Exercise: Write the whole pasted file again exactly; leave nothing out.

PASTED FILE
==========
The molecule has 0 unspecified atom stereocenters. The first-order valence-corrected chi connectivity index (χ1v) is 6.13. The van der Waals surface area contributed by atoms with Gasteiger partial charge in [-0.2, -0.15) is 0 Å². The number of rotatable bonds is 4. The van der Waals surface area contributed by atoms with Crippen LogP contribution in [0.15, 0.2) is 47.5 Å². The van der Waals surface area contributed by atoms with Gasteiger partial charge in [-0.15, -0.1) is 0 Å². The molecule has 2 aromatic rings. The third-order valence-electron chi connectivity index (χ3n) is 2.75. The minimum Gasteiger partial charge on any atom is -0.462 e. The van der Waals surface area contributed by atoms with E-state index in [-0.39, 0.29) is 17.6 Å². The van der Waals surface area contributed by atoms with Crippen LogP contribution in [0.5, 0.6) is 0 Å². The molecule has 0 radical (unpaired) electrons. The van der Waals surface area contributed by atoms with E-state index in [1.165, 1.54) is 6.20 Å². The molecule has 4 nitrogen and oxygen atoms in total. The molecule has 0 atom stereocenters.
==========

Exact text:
The molecule has 0 unspecified atom stereocenters. The first-order valence-corrected chi connectivity index (χ1v) is 6.13. The van der Waals surface area contributed by atoms with Gasteiger partial charge in [-0.2, -0.15) is 0 Å². The number of rotatable bonds is 4. The van der Waals surface area contributed by atoms with Crippen LogP contribution in [0.15, 0.2) is 47.5 Å². The van der Waals surface area contributed by atoms with Gasteiger partial charge in [-0.15, -0.1) is 0 Å². The molecule has 2 aromatic rings. The third-order valence-electron chi connectivity index (χ3n) is 2.75. The minimum Gasteiger partial charge on any atom is -0.462 e. The van der Waals surface area contributed by atoms with E-state index in [-0.39, 0.29) is 17.6 Å². The van der Waals surface area contributed by atoms with Crippen LogP contribution in [0.5, 0.6) is 0 Å². The molecule has 0 radical (unpaired) electrons. The van der Waals surface area contributed by atoms with E-state index in [1.165, 1.54) is 6.20 Å². The molecule has 4 nitrogen and oxygen atoms in total. The molecule has 0 atom stereocenters.